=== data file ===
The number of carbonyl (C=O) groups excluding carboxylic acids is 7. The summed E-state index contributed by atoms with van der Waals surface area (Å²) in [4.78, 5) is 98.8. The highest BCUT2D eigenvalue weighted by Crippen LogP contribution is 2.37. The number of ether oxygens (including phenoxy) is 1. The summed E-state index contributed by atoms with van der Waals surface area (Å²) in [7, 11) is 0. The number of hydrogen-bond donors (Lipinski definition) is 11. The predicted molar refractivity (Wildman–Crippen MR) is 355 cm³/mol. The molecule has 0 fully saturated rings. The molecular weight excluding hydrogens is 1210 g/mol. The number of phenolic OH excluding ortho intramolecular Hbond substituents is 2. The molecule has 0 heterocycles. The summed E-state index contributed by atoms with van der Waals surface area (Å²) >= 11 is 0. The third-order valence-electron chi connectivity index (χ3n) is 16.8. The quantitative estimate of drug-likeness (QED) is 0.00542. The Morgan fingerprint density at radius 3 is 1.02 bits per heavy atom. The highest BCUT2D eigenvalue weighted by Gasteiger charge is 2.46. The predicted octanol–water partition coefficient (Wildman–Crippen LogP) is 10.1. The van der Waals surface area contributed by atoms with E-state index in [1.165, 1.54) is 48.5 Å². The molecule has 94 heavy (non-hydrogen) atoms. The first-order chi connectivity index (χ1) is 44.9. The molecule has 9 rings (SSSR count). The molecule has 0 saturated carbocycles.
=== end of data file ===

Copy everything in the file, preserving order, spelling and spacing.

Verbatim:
The number of carbonyl (C=O) groups excluding carboxylic acids is 7. The summed E-state index contributed by atoms with van der Waals surface area (Å²) in [4.78, 5) is 98.8. The highest BCUT2D eigenvalue weighted by Crippen LogP contribution is 2.37. The number of ether oxygens (including phenoxy) is 1. The summed E-state index contributed by atoms with van der Waals surface area (Å²) in [7, 11) is 0. The number of hydrogen-bond donors (Lipinski definition) is 11. The predicted molar refractivity (Wildman–Crippen MR) is 355 cm³/mol. The molecule has 0 fully saturated rings. The molecular weight excluding hydrogens is 1210 g/mol. The number of phenolic OH excluding ortho intramolecular Hbond substituents is 2. The molecule has 0 heterocycles. The summed E-state index contributed by atoms with van der Waals surface area (Å²) >= 11 is 0. The third-order valence-electron chi connectivity index (χ3n) is 16.8. The quantitative estimate of drug-likeness (QED) is 0.00542. The Morgan fingerprint density at radius 3 is 1.02 bits per heavy atom. The highest BCUT2D eigenvalue weighted by Gasteiger charge is 2.46. The predicted octanol–water partition coefficient (Wildman–Crippen LogP) is 10.1. The van der Waals surface area contributed by atoms with E-state index in [1.165, 1.54) is 48.5 Å². The molecule has 94 heavy (non-hydrogen) atoms. The first-order chi connectivity index (χ1) is 44.9. The molecule has 9 rings (SSSR count). The molecule has 0 saturated carbocycles.